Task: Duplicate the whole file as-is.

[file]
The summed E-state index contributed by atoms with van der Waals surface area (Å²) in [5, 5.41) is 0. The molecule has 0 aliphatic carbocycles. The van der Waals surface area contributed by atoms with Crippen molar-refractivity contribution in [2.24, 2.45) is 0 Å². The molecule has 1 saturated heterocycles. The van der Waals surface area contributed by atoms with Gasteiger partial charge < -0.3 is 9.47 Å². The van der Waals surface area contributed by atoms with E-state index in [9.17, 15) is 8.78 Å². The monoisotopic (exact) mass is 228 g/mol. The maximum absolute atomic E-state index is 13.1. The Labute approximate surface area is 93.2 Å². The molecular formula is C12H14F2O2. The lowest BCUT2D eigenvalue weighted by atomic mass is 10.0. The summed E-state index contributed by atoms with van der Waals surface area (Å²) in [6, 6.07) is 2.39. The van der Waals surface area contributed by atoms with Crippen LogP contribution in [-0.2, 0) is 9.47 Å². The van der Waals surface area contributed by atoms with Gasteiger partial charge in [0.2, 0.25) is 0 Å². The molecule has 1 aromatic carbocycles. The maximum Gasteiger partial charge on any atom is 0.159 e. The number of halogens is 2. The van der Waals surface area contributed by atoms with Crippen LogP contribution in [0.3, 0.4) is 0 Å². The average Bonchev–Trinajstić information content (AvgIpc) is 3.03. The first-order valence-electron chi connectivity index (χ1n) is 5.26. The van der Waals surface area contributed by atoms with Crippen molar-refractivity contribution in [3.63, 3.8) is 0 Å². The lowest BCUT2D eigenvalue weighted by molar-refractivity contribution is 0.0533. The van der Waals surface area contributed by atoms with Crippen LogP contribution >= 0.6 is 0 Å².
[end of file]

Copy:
The summed E-state index contributed by atoms with van der Waals surface area (Å²) in [5, 5.41) is 0. The molecule has 0 aliphatic carbocycles. The van der Waals surface area contributed by atoms with Crippen molar-refractivity contribution in [2.24, 2.45) is 0 Å². The molecule has 1 saturated heterocycles. The van der Waals surface area contributed by atoms with Gasteiger partial charge < -0.3 is 9.47 Å². The van der Waals surface area contributed by atoms with E-state index in [9.17, 15) is 8.78 Å². The monoisotopic (exact) mass is 228 g/mol. The maximum absolute atomic E-state index is 13.1. The Labute approximate surface area is 93.2 Å². The molecular formula is C12H14F2O2. The lowest BCUT2D eigenvalue weighted by atomic mass is 10.0. The summed E-state index contributed by atoms with van der Waals surface area (Å²) in [6, 6.07) is 2.39. The van der Waals surface area contributed by atoms with Crippen LogP contribution in [-0.2, 0) is 9.47 Å². The van der Waals surface area contributed by atoms with Gasteiger partial charge in [0.2, 0.25) is 0 Å². The molecule has 1 aromatic carbocycles. The maximum Gasteiger partial charge on any atom is 0.159 e. The number of halogens is 2. The van der Waals surface area contributed by atoms with Crippen LogP contribution in [0.3, 0.4) is 0 Å². The average Bonchev–Trinajstić information content (AvgIpc) is 3.03. The first-order valence-electron chi connectivity index (χ1n) is 5.26. The van der Waals surface area contributed by atoms with Crippen molar-refractivity contribution in [3.63, 3.8) is 0 Å². The lowest BCUT2D eigenvalue weighted by molar-refractivity contribution is 0.0533. The van der Waals surface area contributed by atoms with Crippen LogP contribution >= 0.6 is 0 Å².